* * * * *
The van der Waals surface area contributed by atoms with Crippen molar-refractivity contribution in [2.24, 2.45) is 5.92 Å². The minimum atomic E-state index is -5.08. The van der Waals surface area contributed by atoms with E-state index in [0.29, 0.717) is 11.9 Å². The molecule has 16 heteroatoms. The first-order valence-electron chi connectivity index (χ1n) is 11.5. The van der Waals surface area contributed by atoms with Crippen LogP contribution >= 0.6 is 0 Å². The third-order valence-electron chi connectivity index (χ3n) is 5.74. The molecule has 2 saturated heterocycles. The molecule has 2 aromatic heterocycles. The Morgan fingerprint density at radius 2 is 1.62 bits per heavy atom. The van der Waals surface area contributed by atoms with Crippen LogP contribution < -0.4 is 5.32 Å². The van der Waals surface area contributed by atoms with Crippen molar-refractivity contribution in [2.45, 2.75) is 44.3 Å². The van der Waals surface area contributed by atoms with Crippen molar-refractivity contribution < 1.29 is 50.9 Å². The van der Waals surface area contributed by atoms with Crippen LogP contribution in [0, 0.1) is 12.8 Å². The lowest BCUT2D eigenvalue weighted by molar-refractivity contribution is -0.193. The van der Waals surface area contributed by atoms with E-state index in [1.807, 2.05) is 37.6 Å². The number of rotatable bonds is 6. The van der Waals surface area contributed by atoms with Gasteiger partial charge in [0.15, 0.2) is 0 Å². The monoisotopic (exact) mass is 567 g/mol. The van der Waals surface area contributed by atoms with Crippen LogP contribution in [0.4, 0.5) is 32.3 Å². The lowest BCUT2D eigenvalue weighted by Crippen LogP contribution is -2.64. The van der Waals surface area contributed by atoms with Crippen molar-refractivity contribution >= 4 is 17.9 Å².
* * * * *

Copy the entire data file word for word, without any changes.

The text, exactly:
The van der Waals surface area contributed by atoms with Crippen molar-refractivity contribution in [2.24, 2.45) is 5.92 Å². The minimum atomic E-state index is -5.08. The van der Waals surface area contributed by atoms with E-state index in [0.29, 0.717) is 11.9 Å². The molecule has 16 heteroatoms. The first-order valence-electron chi connectivity index (χ1n) is 11.5. The van der Waals surface area contributed by atoms with Crippen LogP contribution >= 0.6 is 0 Å². The third-order valence-electron chi connectivity index (χ3n) is 5.74. The molecule has 2 saturated heterocycles. The molecule has 2 aromatic heterocycles. The Morgan fingerprint density at radius 2 is 1.62 bits per heavy atom. The van der Waals surface area contributed by atoms with Crippen LogP contribution < -0.4 is 5.32 Å². The van der Waals surface area contributed by atoms with Crippen molar-refractivity contribution in [2.45, 2.75) is 44.3 Å². The van der Waals surface area contributed by atoms with Crippen molar-refractivity contribution < 1.29 is 50.9 Å². The van der Waals surface area contributed by atoms with Crippen LogP contribution in [0, 0.1) is 12.8 Å². The lowest BCUT2D eigenvalue weighted by molar-refractivity contribution is -0.193. The van der Waals surface area contributed by atoms with E-state index in [1.807, 2.05) is 37.6 Å². The number of rotatable bonds is 6. The van der Waals surface area contributed by atoms with Gasteiger partial charge in [0.15, 0.2) is 0 Å². The monoisotopic (exact) mass is 567 g/mol. The van der Waals surface area contributed by atoms with Crippen LogP contribution in [0.4, 0.5) is 32.3 Å². The lowest BCUT2D eigenvalue weighted by Crippen LogP contribution is -2.64. The van der Waals surface area contributed by atoms with Crippen molar-refractivity contribution >= 4 is 17.9 Å².